With her blog ‘Generation Y’, Cuban philologist Yoani Sánchez fights for press freedom and freedom of opinion in Cuba. She publicises the fate of government opponents imprisoned on the island and campaigns for their release. Yoani Sánchez has been subjected to tough and repressive measures and is no longer allowed to leave the island. The Cuban government has publicly branded her an enemy of the state.
There are more than half a billion Internet users in China. For months, Beijing has been fretting about the possibility of the Arab Spring spilling over into the People’s Republic of China. Because the Chinese political machine – out of fear of losing its monopoly on information – is rigorously enforcing its policies, the life of every free-thinking citizen in China has become a nightmare. Zeng Jinyan’s everyday life epitomises this struggle: she is living under house arrest with her husband and her daughter.
Farnaz Seifi, a 30-year old media scientist and journalist, was one of the first female bloggers in Iran, and took the risk of writing under her real name. For this act, in 2007 she was forced to flee to exile in Holland, with a student visa she had to struggle to obtain. The Iranian regime had declared her an enemy of the state and imprisoned her. Farnaz fights for equal rights and freedom of expression, and opposes the Islamic fundamentalism that holds sway in Iran. She is an activist in the women’s rights movement and co-founder of the Iranian human rights campaign ‘One Million Signatures Campaign for Equality’, which fights state-sanctioned discrimination against women.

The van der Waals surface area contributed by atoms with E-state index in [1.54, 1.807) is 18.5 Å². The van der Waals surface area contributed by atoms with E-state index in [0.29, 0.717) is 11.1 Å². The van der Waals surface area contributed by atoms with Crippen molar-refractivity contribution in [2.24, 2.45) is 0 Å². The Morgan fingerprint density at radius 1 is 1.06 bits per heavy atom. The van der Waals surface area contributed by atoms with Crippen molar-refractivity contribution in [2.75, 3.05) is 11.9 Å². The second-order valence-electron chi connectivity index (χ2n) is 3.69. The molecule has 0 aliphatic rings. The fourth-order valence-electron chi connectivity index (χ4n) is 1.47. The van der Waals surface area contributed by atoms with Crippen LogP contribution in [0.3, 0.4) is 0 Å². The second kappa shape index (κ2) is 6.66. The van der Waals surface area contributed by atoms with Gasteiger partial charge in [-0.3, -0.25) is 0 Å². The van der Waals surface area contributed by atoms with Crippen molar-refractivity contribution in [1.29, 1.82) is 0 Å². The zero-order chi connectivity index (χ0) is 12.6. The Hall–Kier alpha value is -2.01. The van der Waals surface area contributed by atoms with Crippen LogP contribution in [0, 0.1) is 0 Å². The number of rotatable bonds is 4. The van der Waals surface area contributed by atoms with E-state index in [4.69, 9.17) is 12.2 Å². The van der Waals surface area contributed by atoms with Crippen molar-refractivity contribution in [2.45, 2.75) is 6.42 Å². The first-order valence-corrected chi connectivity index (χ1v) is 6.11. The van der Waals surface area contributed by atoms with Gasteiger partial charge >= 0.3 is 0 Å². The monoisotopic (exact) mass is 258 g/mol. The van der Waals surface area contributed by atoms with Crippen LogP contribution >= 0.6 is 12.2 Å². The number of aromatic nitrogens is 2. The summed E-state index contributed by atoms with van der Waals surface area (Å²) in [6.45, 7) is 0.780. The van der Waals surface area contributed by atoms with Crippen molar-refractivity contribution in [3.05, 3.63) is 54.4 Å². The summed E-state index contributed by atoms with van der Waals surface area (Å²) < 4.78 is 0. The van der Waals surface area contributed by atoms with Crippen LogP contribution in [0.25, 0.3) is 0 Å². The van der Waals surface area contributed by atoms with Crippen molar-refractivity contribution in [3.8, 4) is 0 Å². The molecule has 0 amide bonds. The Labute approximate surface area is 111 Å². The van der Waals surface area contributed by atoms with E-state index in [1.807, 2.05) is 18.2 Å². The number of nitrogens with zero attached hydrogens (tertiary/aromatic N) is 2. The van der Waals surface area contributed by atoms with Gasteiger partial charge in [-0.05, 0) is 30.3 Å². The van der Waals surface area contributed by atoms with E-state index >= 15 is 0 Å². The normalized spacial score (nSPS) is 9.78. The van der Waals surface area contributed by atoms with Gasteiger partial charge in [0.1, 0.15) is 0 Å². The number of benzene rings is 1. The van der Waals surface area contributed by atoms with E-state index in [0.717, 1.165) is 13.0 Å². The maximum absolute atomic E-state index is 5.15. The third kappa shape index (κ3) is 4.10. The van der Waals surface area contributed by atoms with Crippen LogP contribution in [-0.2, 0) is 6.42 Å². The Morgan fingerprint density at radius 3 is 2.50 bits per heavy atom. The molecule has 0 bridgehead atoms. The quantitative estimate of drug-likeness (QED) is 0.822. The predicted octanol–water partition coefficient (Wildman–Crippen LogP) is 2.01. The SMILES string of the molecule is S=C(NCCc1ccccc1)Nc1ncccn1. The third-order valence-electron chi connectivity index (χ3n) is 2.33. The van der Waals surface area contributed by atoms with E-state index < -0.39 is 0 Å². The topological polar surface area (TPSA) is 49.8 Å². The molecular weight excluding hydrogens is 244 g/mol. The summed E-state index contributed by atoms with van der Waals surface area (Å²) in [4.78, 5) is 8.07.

Ory Okolloh, a 35-year-old Harvard graduate and lawyer, is fighting for the democratisation of her country. Her blogs ‘Mzalendo’ and ‘Kenyan Pundit’ were a lone voice in the crisis-torn country during the unrest verging on civil war triggered by manipulated presidential elections in Kenya. As Kenya deteriorated into bloody chaos, Ory developed ‘Ushahidi’, an Internet programme giving a voice to people in desperate circumstances all over the world while at the same time mapping their individual experiences on the world map.
Ory Okollohs story exclusively here as Webdoc.
Lucie Morillon is the Head of Reporters Without Borders New Media Desk. She deals with monitoring online freedom of expression and advocating for the release of online reporters, bloggers and netizens who have been imprisoned for speaking freely on the Internet.
She was till June 2009 based in Washington DC, where she opened a representative office in 2004. She supervised Reporters Without Borders USA activities, acted as a spokesperson for the organization and covered issues related to press freedom in the United States. In charge of PR and advocacy towards Congress, she did her best to publicize press freedom abuses worldwide. She took part in several Reporters Without Borders fact-finding missions and has been featured on CNN, ABC News, Fox News, Al Jazeera, and quoted by the New York Times, the Washington Post, The LA Times,, etc.
Lucie Morillon joined the international press freedom organization Reporters Without Borders in 2000 as a Researcher for the European and Former-USSR Desk. Next, she assumed the position of the organization’s International Coordinator, managing the development of Reporters Without Borders branches.